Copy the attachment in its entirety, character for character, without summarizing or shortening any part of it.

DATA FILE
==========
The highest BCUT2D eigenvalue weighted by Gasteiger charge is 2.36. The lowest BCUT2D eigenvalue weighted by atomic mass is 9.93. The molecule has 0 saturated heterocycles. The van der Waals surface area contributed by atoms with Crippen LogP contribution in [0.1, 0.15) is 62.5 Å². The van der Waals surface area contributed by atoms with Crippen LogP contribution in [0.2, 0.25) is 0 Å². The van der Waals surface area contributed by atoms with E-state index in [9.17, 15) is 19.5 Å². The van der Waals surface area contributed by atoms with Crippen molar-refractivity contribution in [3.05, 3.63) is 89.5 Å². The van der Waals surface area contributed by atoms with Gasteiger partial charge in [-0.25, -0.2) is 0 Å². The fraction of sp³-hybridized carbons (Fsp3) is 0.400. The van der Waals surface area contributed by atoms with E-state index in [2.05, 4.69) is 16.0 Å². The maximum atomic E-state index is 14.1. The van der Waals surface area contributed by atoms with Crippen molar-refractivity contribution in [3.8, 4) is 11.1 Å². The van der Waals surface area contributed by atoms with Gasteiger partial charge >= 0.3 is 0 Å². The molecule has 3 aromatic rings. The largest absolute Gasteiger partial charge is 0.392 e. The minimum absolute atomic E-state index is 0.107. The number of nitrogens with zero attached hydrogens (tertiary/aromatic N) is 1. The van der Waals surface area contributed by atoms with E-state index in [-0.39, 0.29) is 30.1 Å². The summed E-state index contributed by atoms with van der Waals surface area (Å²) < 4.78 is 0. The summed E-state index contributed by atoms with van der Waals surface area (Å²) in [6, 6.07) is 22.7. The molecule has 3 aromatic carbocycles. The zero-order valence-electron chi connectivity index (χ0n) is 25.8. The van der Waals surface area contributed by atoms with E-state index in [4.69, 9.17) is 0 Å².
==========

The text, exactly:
The highest BCUT2D eigenvalue weighted by Gasteiger charge is 2.36. The lowest BCUT2D eigenvalue weighted by atomic mass is 9.93. The molecule has 0 saturated heterocycles. The van der Waals surface area contributed by atoms with Crippen LogP contribution in [0.1, 0.15) is 62.5 Å². The van der Waals surface area contributed by atoms with Crippen LogP contribution in [0.2, 0.25) is 0 Å². The van der Waals surface area contributed by atoms with E-state index in [9.17, 15) is 19.5 Å². The van der Waals surface area contributed by atoms with Crippen molar-refractivity contribution in [3.05, 3.63) is 89.5 Å². The van der Waals surface area contributed by atoms with Gasteiger partial charge in [-0.25, -0.2) is 0 Å². The fraction of sp³-hybridized carbons (Fsp3) is 0.400. The van der Waals surface area contributed by atoms with E-state index in [2.05, 4.69) is 16.0 Å². The maximum atomic E-state index is 14.1. The van der Waals surface area contributed by atoms with Crippen molar-refractivity contribution in [3.8, 4) is 11.1 Å². The van der Waals surface area contributed by atoms with Gasteiger partial charge >= 0.3 is 0 Å². The molecule has 3 aromatic rings. The largest absolute Gasteiger partial charge is 0.392 e. The minimum absolute atomic E-state index is 0.107. The number of nitrogens with zero attached hydrogens (tertiary/aromatic N) is 1. The van der Waals surface area contributed by atoms with E-state index in [-0.39, 0.29) is 30.1 Å². The summed E-state index contributed by atoms with van der Waals surface area (Å²) < 4.78 is 0. The summed E-state index contributed by atoms with van der Waals surface area (Å²) in [6, 6.07) is 22.7. The molecule has 3 aromatic carbocycles. The zero-order valence-electron chi connectivity index (χ0n) is 25.8. The van der Waals surface area contributed by atoms with E-state index in [4.69, 9.17) is 0 Å².